ATLANTIC CITY — Right after Elvis and Sinatra made their bet — a losing bet it turned out — a Caesars Entertainment executive was talking about the latest casino to add sports betting.

"This is a game-changer in our business," said Bill Sattler, the company's director of specialty gaming.

Harrah's on Wednesday became Atlantic City's fourth casino to open the sports-betting windows. Like the others, its quarters are temporary. Four tellers are in an open parlor near the McCormick & Schmick's, where the New England clam chowder is terrific, by the way.

Ocean Resort, the first to open sports betting in A.C., is still populated with construction workers trying to finish before football gets going in earnest. The Borgata's sports book is small, but expansion is coming. And Bally's Wild Wild West, also owned by Caesars, has similar plans for something more elaborate.

Meanwhile, Pennsylvania sleeps. The Pennsylvania Gaming Control Board, as of Wednesday morning, had not received a single petition among licensees for the right to offer sports betting. New York state also has failed to implement sports betting.

"This is historic," Sattler continued. "If you would have asked me two to three years ago, I would have said [sports betting in New Jersey] would never have happened in my lifetime. We have so many people in the tri-state area that come to Vegas. They're not going to be making as many trips – though we hope they do."

He's right. They will not.

Why pay hundreds in airfare while suffering the indignities of cross-country travel when Atlantic City is a short drive away – an hour from Philadelphia, two hours from Manhattan. Ever been to Vegas during a big sporting event? If Sattler is right, you won't ever need to again.

"The energy is going to be completely different during football, the Super Bowl, March Madness and even during the NBA season if the Sixers continue to play well and the Knicks get a little help down the road," he said. "The energy is going to be incredible."

Pennsylvania casinos are required to pay 36 percent in state tax on top of a $10 million licensing fee.  That's the law. So until that requirement changes to something that operators would find more palatable, it's Delaware's three racetracks with sports betting and the Jersey Shore offering even more.

The scene Wednesday at Harrah's was quaint, especially when they brought the impersonators from their Legends in Concert show that is playing at Harrah's through Sept. 2 to make ceremonial (but real) bets.

Sinatra (Brian Duprey) and Elvis (Kevin Mills) each bet $100 on the run line for the Yankees to beat the Orioles on Wednesday.  Mills is from the Packer Park neighborhood in South Philly. The Orioles, who were 43 games below .500, held on to beat the Yankees. Not even Elvis beats the house.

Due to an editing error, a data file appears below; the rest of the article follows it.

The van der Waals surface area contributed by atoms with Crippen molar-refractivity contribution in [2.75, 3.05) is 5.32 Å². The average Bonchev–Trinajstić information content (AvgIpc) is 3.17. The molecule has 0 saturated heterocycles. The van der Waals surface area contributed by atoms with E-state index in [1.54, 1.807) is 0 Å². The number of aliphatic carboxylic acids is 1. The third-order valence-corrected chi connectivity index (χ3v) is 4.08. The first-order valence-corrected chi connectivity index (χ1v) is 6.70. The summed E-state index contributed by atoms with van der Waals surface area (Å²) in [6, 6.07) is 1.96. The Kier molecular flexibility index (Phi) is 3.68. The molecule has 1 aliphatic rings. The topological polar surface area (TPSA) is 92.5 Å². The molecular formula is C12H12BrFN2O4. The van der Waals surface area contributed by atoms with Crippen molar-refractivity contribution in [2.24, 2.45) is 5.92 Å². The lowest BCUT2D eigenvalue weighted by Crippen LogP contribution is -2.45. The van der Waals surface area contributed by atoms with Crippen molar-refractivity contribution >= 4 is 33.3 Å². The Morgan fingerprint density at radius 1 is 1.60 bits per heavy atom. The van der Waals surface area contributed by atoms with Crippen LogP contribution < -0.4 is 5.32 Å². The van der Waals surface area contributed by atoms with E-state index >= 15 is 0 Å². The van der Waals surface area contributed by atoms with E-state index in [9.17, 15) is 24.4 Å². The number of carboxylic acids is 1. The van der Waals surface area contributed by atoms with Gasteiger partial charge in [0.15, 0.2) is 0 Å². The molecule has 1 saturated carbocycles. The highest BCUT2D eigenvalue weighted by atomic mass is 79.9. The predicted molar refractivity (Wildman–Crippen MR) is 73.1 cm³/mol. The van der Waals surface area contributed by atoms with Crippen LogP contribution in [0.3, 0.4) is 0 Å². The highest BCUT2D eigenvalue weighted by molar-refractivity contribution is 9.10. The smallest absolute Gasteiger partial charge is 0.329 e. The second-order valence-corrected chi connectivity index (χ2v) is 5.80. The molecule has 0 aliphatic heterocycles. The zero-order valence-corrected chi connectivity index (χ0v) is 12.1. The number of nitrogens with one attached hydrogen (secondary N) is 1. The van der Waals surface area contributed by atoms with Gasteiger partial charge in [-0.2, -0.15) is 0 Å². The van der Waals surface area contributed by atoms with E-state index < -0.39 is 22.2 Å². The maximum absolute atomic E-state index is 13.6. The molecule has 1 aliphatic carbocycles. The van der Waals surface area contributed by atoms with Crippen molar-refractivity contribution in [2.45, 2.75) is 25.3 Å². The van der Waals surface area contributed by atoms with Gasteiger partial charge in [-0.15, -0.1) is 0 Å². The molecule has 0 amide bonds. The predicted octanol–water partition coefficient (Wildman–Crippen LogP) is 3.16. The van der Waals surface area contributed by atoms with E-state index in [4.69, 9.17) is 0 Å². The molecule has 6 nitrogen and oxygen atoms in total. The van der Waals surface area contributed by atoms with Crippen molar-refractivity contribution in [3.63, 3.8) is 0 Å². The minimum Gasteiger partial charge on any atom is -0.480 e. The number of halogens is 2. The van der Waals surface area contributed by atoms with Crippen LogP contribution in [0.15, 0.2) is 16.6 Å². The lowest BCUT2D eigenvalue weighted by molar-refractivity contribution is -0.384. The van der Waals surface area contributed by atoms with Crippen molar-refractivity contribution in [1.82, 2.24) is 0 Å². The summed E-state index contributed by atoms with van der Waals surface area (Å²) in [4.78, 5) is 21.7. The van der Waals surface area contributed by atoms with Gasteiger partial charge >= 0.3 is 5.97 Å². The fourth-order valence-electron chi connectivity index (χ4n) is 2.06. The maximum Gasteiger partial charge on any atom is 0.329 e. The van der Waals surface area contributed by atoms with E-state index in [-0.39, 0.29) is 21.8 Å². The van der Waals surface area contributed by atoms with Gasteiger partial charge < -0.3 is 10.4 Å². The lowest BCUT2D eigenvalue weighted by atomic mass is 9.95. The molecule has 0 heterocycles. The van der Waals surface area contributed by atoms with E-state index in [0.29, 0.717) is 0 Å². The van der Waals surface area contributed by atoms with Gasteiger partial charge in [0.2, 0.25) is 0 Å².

Baseball's nice, but football is king when it comes to sports betting. Opening five weeks before the Eagles and Falcons kick the NFL season off allows these sports books to work out the kinks.

"I think by the end of the year, Jersey has a larger handle for football than we do in the state of Nevada," Sattler predicted.

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Nevada's handle in 2017 for football was $1.7 billion, according to the Las Vegas Review-Journal. Sports books won more than $76.8 million on football. At New Jersey's 9.5 percent tax rate, that's around $7 million in tax revenue just for football. And those are Nevada's numbers. Sattler thinks Jersey's will be even larger.

"That's how big it's going to be," he said, "and with a lot fewer sports books, as well."

Odds and ends

Word is Resorts Casino is hoping to start accepting sports bets by Aug. 15. Its 'book operators, DraftKings, launched mobile betting on an invite-only basis early Wednesday evening … The chairman of MGM Resorts, Jim Murren, said Tuesday that his company — which is the parent of the Borgata — would have mobile betting by the end of the week. Caesars and William Hill-US, which runs the sports book at Ocean Resort are hoping for the end of August …

The Ocean, which continues to offer free parking through Sept. 3, won't have its TV mess untangled until renovations are complete. The bar next to the sportsbook is wired with DirecTV, which does not offer Phillies games that are televised exclusively on NBC Sports Philadelphia.  Joe Asher, William Hill's CEO, said the issue is with the wiring and the infrastructure with the temporary digs. He expects renovations to be completed by the end of August, if not before.

With the Phillies on the West Coast next week, keep in mind that A.C.'s sportsbooks will close before those night games end. Bally's, Harrah's and Borgata will honor winning tickets for games that end late at their main cashier cages or by mail. Ocean Resort winners will have to be brought the following day or mailed in.